Invented in 1949, the Black Russian was particularly prominent in the 1970s. Brian Stormont looks at the origins of a drink with an air of mystery.
While gin has stolen all the headlines in the last couple of years, there is no way that vodka is moving over and letting it be top of the spirits.
So, for this week’s Throwback Thursday, I am taking a look at Black Russian – a hugely enjoyable cocktail which was extremely popular back in the 1970s.
As with so many of our Throwbacks, there is a great tale behind the Black Russian with an air of mystery to it too.
The story goes that in 1949 Perle Mesta, who at that time was the American Ambassador to Luxembourg, was in the bar in the Hotel Metropole in Brussels.
The barman, Gustave Tops, made Ms Mesta a signature drink which turned out to be the Black Russian. With the Cold War just beginning at that time, mixing Russian vodka with something dark like Kahlua for an American was most certainly appropriate.
Socialite Ms Mesta, who was 86 when she died in 1975, was well known for throwing lavish parties and is believed to be the inspiration for Irving Berling’s musical Call Me Madam which starred Ethil Merman on Broadway and on the big screen.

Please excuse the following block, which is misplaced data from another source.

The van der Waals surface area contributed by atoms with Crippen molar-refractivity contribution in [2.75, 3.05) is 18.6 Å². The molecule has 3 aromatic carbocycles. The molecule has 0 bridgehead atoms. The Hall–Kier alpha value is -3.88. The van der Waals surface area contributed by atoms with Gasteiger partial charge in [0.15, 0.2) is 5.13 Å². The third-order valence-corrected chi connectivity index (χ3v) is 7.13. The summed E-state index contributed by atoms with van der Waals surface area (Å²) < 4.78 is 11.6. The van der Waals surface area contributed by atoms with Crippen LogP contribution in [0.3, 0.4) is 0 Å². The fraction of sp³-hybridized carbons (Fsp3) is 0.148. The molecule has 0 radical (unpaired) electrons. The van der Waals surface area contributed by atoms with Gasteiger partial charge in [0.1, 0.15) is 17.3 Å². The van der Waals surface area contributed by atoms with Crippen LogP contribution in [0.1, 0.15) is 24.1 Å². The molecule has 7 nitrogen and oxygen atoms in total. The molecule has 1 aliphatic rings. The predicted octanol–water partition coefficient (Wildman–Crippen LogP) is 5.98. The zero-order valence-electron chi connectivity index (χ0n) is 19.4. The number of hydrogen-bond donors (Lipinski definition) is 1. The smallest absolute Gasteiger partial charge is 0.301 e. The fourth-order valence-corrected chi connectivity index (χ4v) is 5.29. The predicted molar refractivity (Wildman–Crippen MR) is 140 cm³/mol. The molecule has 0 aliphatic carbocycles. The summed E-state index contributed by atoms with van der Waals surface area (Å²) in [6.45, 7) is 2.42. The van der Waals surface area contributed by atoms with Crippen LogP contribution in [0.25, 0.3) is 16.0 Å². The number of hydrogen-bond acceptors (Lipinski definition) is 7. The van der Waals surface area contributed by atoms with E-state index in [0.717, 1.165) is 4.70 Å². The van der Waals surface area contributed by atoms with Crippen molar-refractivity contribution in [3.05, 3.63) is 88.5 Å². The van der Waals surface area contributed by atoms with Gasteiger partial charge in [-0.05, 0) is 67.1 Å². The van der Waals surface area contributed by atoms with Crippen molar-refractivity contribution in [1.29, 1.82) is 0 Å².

An invitation to a party hosted by Ms Mesta was confirmation that you had reached the inner circle of political society in Washington DC.
President Harry Truman is believed to have played the piano at one of her parties, while General Dwight Eisenhower apparently sang “Drink to Me Only with Thine Eyes” at another.
Simple to make and remaining a popular after dinner drink today, a classic Black Russian will use any good quality vodka, coffee liquer, cola and ice.
The drink also has a famous cousin, the White Russian, which is created by adding milk or cream to it.
- 50 ml vodka
- 25 ml coffee liquer (Kahlua or Tia Maria)
- Cola, to taste
- Place the vodka and coffee liquer in a tumbler and swirl or stir for 30 seconds to a minute. Add your ice and top up with cola to your desired strength.